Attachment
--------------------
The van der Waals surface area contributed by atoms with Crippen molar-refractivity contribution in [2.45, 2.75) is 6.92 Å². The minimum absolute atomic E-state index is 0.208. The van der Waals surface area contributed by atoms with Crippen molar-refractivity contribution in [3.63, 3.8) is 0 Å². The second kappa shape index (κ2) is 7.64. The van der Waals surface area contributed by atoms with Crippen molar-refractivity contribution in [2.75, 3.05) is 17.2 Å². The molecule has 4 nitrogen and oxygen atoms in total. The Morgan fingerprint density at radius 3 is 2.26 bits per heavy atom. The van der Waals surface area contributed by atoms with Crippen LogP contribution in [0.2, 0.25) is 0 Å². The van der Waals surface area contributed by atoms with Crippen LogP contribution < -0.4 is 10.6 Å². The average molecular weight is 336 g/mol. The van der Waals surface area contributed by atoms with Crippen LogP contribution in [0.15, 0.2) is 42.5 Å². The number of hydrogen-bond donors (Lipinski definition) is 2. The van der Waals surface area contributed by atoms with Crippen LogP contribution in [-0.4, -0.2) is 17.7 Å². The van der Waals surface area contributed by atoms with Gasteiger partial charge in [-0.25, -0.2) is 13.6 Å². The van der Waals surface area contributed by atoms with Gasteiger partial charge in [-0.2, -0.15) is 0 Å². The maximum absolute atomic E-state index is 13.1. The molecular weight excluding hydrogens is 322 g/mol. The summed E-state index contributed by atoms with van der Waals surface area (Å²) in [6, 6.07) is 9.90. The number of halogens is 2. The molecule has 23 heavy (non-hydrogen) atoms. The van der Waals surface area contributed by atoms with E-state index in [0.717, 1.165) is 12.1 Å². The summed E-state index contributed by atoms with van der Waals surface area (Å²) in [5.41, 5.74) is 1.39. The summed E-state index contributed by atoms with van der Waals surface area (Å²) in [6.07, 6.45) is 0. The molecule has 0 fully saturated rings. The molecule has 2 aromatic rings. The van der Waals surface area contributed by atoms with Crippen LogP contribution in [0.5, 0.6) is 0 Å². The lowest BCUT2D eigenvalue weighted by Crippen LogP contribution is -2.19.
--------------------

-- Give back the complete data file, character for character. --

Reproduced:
The van der Waals surface area contributed by atoms with Crippen molar-refractivity contribution in [2.45, 2.75) is 6.92 Å². The minimum absolute atomic E-state index is 0.208. The van der Waals surface area contributed by atoms with Crippen molar-refractivity contribution in [3.63, 3.8) is 0 Å². The second kappa shape index (κ2) is 7.64. The van der Waals surface area contributed by atoms with Crippen molar-refractivity contribution in [2.75, 3.05) is 17.2 Å². The molecule has 4 nitrogen and oxygen atoms in total. The Morgan fingerprint density at radius 3 is 2.26 bits per heavy atom. The van der Waals surface area contributed by atoms with Crippen LogP contribution in [0.2, 0.25) is 0 Å². The van der Waals surface area contributed by atoms with Crippen LogP contribution < -0.4 is 10.6 Å². The average molecular weight is 336 g/mol. The van der Waals surface area contributed by atoms with Crippen LogP contribution in [0.15, 0.2) is 42.5 Å². The number of hydrogen-bond donors (Lipinski definition) is 2. The van der Waals surface area contributed by atoms with Crippen LogP contribution in [-0.4, -0.2) is 17.7 Å². The van der Waals surface area contributed by atoms with Gasteiger partial charge in [-0.25, -0.2) is 13.6 Å². The van der Waals surface area contributed by atoms with Gasteiger partial charge in [-0.2, -0.15) is 0 Å². The maximum absolute atomic E-state index is 13.1. The molecular weight excluding hydrogens is 322 g/mol. The summed E-state index contributed by atoms with van der Waals surface area (Å²) in [6, 6.07) is 9.90. The number of halogens is 2. The molecule has 23 heavy (non-hydrogen) atoms. The van der Waals surface area contributed by atoms with E-state index in [0.717, 1.165) is 12.1 Å². The summed E-state index contributed by atoms with van der Waals surface area (Å²) in [5.41, 5.74) is 1.39. The summed E-state index contributed by atoms with van der Waals surface area (Å²) in [6.07, 6.45) is 0. The molecule has 0 fully saturated rings. The molecule has 2 aromatic rings. The van der Waals surface area contributed by atoms with Crippen LogP contribution in [0.5, 0.6) is 0 Å². The lowest BCUT2D eigenvalue weighted by Crippen LogP contribution is -2.19.